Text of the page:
Doctors have long warned people against cleaning out the inside of their ears with cotton swabs. But updated clinical guidelines recently published in the journal Otolaryngology-Head and Neck Surgery emphasized even more that cotton swabs are not suitable for earwax removal. According to the new guidelines, you should not put anything “smaller than your elbow in your ear.”
The authors of the guideline — an advisory panel of the American Academy of Otolaryngology-Head and Neck Surgery — have given a little bit more insight into this common, yet dangerous practice, which can lead to cerumen impaction or severe earwax buildup.
“We really have come to appreciate that clinicians are not the only users of (the guidelines), that patients are really interested in their own care and people are really taking ownership of their own care,” said Dr. Seth Schwartz, chairman of the guideline update group for the academy.
Cotton swabs or any other object smaller than your elbow, such as hairpins and house keys, can cause cuts in the ear canals, perforated eardrums and dislocated hearing bones. These things can lead to hearing loss, dizziness and ringing.
The solution to all this is simple — put down the cotton swabs and let your body do what it was meant to do. Our bodies naturally produce earwax to keep our ears lubricated, clean and protected. In fact, earwax actually traps dirt, dust and anything else that might enter ears, preventing it from moving deeper into the ear canal.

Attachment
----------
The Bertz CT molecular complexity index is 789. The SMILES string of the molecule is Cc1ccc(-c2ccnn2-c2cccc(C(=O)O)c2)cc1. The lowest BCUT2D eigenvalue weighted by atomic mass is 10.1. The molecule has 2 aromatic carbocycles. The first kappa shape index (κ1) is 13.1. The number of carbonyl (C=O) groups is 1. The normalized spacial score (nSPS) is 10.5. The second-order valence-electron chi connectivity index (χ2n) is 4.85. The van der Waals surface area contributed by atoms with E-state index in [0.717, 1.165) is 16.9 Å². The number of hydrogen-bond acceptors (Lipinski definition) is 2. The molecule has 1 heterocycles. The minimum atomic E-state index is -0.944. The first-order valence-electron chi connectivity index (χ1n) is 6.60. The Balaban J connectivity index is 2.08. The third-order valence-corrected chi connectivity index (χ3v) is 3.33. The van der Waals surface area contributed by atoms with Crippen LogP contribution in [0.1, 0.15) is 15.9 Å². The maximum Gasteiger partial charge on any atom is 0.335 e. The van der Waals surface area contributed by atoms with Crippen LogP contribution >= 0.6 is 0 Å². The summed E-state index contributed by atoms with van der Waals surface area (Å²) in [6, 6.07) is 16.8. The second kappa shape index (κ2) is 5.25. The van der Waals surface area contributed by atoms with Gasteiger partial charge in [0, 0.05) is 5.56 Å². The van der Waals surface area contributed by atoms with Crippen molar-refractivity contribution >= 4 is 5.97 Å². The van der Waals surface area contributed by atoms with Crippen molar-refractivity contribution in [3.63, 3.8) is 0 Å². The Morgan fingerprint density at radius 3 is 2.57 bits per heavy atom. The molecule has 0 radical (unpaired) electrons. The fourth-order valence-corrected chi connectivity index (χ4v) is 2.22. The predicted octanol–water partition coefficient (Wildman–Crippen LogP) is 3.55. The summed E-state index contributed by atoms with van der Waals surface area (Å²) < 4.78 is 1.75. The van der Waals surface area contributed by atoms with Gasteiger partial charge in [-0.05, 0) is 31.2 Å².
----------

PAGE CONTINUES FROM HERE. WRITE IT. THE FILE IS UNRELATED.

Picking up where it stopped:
Our bodies also naturally get rid of excess earwax. Our normal jaw movements from talking and chewing, in addition to the skin growth within the canal, help move old earwax to the outside of the ear, which gets washed off when we take a shower or bath.
The original guidelines were published in 2008 but were long overdue for an update. Not much has changed during the new randomized trials from the 2008 findings; however, there was an improvement in the methodology.
“The process has become a little more transparent in the way we actually write the guidelines now,” Schwartz told CNN. “We are more clear about why the decisions we made are made and what data there is to support it.”
Patients, researchers discovered, are interested in the gritty details of ear care — over 50,000 people downloaded the old, less accessible guideline.
“It’s kind of amazing how many people were interested in reading that,” Schwartz explained.
In an effort to become a bit more accessible to patients, the new guidelines published a list of ear care “Do’s and Don’ts.” Some “don’ts” include not over-cleaning your ears; not using ear candles; not ignoring any symptoms; and most definitely not sticking cotton swabs, toothpicks, hair pins or even car keys into your ear canal.
On the “do” list, the guideline suggests understanding symptoms of cerumen impaction and leaving your normal earwax alone. It also urged people to seek medical attention if they experience ear pain, drainage or bleeding.